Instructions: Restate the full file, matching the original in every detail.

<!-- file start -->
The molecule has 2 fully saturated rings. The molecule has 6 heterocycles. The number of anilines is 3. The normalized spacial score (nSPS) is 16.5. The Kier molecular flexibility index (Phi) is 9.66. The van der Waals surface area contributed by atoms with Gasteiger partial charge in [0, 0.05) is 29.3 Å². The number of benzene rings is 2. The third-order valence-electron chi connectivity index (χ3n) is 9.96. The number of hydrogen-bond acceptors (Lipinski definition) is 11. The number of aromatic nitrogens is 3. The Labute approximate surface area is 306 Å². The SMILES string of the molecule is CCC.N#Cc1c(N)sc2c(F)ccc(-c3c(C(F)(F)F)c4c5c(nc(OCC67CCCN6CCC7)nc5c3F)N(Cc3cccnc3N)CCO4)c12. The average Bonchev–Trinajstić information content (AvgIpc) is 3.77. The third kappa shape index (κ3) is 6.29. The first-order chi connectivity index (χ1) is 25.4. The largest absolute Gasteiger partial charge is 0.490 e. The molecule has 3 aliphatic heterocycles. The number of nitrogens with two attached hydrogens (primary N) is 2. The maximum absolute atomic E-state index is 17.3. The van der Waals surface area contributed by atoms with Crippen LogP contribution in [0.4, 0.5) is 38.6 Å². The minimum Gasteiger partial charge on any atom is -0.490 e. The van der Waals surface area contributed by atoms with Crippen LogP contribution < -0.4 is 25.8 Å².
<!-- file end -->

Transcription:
The molecule has 2 fully saturated rings. The molecule has 6 heterocycles. The number of anilines is 3. The normalized spacial score (nSPS) is 16.5. The Kier molecular flexibility index (Phi) is 9.66. The van der Waals surface area contributed by atoms with Gasteiger partial charge in [0, 0.05) is 29.3 Å². The number of benzene rings is 2. The third-order valence-electron chi connectivity index (χ3n) is 9.96. The number of hydrogen-bond acceptors (Lipinski definition) is 11. The number of aromatic nitrogens is 3. The Labute approximate surface area is 306 Å². The SMILES string of the molecule is CCC.N#Cc1c(N)sc2c(F)ccc(-c3c(C(F)(F)F)c4c5c(nc(OCC67CCCN6CCC7)nc5c3F)N(Cc3cccnc3N)CCO4)c12. The average Bonchev–Trinajstić information content (AvgIpc) is 3.77. The third kappa shape index (κ3) is 6.29. The first-order chi connectivity index (χ1) is 25.4. The largest absolute Gasteiger partial charge is 0.490 e. The molecule has 3 aliphatic heterocycles. The number of nitrogens with two attached hydrogens (primary N) is 2. The maximum absolute atomic E-state index is 17.3. The van der Waals surface area contributed by atoms with Crippen LogP contribution in [0.4, 0.5) is 38.6 Å². The minimum Gasteiger partial charge on any atom is -0.490 e. The van der Waals surface area contributed by atoms with Crippen LogP contribution < -0.4 is 25.8 Å².